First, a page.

Whenever you store a value that has a unit in a variable, config option or CLI switch, include the unit in the name. So:

  • maxRequestSize => maxRequestSizeBytes
  • elapsedTime => elapsedSeconds
  • cacheSize => cacheSizeMB
  • chargingTime => chargingTimeHours
  • fileSizeLimit => fileSizeLimitGB
  • temperatureThreshold => temperatureThresholdCelsius
  • diskSpace => diskSpaceTerabytes
  • flightAltitude => flightAltitudeFeet
  • monitorRefreshRate => monitorRefreshRateHz
  • serverResponseTimeout => serverResponseTimeoutMs
  • connectionSpeed => connectionSpeedMbps

EDIT: I know it’s better to use types to represent units. Please don’t write yet another comment about it. You can find my response to that point here: https://programming.dev/comment/219329

  • @cgtjsiwy
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    208 months ago

    In languages with static and convenient type systems, I try to instead encode units as types. With clever C++ templating, you can even get implicit conversions (e.g. second -> hour) and compound types (e.g. meter and second types also generate m/s, m/s^2 and so on).

    • CoderKat
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      48 months ago

      A good example is Go’s time package. You’d normally express durations like 5 * time.Second and the result is a time.Duration. Under the hood, it’s just an int64 nanoseconds, but you’d never use it as a plain nanoseconds. You’d instead use it like d.Seconds() to get whichever unit you desire.

    • deadcream
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      38 months ago

      I prefer to encode quantities as types (and store value with most precision inside) and provide functions that return it in desired unit as int/long/whatever.

      E.g. Duration type that stores nanoseconds and has to_seconds(), to_milliseconds() etc. It just feels more natural to me. Why should some function care which units are used? It just needs “duration” and will convert to desired unit internally (also it won’t be part of its api which is good because it’s unnecessary restriction).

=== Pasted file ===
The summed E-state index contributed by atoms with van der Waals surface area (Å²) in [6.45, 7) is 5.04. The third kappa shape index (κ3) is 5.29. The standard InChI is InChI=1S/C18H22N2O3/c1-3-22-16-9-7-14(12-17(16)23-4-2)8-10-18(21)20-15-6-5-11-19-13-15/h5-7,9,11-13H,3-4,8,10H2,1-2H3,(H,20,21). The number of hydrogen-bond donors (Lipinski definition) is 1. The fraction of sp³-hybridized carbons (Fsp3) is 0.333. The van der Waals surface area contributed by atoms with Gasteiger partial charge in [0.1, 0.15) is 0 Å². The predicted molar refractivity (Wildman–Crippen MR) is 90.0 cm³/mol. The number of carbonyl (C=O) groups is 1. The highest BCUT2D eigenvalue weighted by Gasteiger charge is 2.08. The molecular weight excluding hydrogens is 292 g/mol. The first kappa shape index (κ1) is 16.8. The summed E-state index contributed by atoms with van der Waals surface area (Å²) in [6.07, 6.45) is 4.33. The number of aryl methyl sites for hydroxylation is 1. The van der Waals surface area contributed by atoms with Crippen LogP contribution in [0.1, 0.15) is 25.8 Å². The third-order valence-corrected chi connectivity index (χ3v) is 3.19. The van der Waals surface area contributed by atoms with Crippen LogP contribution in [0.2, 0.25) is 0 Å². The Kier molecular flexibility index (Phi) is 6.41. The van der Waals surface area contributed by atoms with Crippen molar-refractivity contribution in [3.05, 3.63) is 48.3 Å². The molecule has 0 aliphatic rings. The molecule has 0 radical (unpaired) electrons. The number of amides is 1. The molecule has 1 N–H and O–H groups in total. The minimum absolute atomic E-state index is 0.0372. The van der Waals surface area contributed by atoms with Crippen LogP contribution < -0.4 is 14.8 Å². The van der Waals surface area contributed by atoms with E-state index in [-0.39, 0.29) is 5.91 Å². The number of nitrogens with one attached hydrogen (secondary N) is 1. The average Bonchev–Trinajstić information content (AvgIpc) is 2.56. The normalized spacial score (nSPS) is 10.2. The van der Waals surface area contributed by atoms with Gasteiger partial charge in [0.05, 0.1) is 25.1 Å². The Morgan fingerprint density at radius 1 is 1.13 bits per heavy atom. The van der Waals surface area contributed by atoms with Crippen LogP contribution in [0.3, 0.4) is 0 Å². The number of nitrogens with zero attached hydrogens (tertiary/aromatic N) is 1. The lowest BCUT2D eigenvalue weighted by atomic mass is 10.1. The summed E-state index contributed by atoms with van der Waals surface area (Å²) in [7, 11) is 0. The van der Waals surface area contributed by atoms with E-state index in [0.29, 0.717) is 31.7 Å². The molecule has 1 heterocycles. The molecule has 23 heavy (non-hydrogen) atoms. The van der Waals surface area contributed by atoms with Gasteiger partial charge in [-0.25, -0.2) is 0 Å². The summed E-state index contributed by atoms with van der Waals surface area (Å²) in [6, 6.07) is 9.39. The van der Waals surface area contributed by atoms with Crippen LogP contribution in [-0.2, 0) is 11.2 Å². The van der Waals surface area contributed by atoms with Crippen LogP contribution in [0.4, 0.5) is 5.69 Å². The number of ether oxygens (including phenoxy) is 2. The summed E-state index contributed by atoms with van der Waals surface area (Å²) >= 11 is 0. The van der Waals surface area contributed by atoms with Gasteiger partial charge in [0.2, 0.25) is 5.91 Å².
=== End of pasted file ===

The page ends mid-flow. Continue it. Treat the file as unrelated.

Of course some C++ devs will disdain this approach because it’s inefficient to pass highest precision value around when its not needed but for my use cases it doesn’t matter.

      Also, you should always use standard types when available. E.g. C++ has std::chrono, in Java world there are java.time types and kotlin.Duration.

    • janAkali
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      8 months ago

      I like how in Nim you can create a type and then overload default operators to support custom types (operators are just functions with 2 arguments in Nim), in example: you can do Hours + Seconds or kilometers * miles, etc. It feels very organic and not like a “hack”.

  • @[email protected]
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    8 months ago

    Those are just types. You shouldn’t write types in the names. It’s called Hungarian Notation, but it’s just redundant. If you need to check the type of a variable, hover over it and your IDE should tell you that temperatureThreshold is type DegreesCelsius. No need to add extra cruft. There’s also a question of how specific everything needs to be.

    It’s also especially problematic if you later refactor things. If you change units, then you have to rename every variable.

    Plus, variables shouldn’t really be tied to a specific unit. If you need to display in Fahrenheit, you ideally just pass temperatureThreshold and it converts types as needed. A Temperature type that that has degreesF() and degreesC() functions is even cleaner. Units should just be private to the type’s struct.

    • 𝕊𝕚𝕤𝕪𝕡𝕙𝕖𝕒𝕟OP
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      8 months ago

      I absolutely agree. But:

      • sometimes you need to modify existing code and you can’t add the types necessary without a giant refactoring
      • you can’t express units with types in:
        • JSON/YAML object keys
        • XML tag or attribute names
        • environment variable names
        • CLI switch names
        • database column names
        • HTTP query parameters
        • programming languages without a strong type system

      Obviously as a Hungarian I have a soft spot for Hungarian notation :) But in these cases I think it’s warranted.